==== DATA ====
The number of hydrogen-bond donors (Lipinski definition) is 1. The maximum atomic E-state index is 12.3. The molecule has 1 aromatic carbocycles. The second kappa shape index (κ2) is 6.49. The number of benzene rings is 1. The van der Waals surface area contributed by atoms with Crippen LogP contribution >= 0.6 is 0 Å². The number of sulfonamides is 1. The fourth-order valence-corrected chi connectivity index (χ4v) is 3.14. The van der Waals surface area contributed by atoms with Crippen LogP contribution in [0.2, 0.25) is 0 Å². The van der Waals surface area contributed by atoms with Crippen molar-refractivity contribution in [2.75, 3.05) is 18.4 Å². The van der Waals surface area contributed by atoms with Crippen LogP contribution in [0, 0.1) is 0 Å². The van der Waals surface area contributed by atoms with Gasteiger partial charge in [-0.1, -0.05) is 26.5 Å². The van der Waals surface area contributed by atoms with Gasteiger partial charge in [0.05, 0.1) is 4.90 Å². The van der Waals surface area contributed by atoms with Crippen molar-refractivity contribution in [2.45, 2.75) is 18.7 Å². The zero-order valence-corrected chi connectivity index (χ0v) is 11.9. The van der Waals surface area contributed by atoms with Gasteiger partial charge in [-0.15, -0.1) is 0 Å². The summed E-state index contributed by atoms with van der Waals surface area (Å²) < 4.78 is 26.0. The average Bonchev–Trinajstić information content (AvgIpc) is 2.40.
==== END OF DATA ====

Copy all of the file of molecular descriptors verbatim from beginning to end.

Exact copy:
The number of hydrogen-bond donors (Lipinski definition) is 1. The maximum atomic E-state index is 12.3. The molecule has 1 aromatic carbocycles. The second kappa shape index (κ2) is 6.49. The number of benzene rings is 1. The van der Waals surface area contributed by atoms with Crippen LogP contribution >= 0.6 is 0 Å². The number of sulfonamides is 1. The fourth-order valence-corrected chi connectivity index (χ4v) is 3.14. The van der Waals surface area contributed by atoms with Crippen LogP contribution in [0.2, 0.25) is 0 Å². The van der Waals surface area contributed by atoms with Crippen molar-refractivity contribution in [2.75, 3.05) is 18.4 Å². The van der Waals surface area contributed by atoms with Crippen LogP contribution in [0, 0.1) is 0 Å². The van der Waals surface area contributed by atoms with Gasteiger partial charge in [-0.1, -0.05) is 26.5 Å². The van der Waals surface area contributed by atoms with Gasteiger partial charge in [0.05, 0.1) is 4.90 Å². The van der Waals surface area contributed by atoms with Crippen molar-refractivity contribution in [2.45, 2.75) is 18.7 Å². The zero-order valence-corrected chi connectivity index (χ0v) is 11.9. The van der Waals surface area contributed by atoms with Gasteiger partial charge in [-0.15, -0.1) is 0 Å². The summed E-state index contributed by atoms with van der Waals surface area (Å²) < 4.78 is 26.0. The average Bonchev–Trinajstić information content (AvgIpc) is 2.40.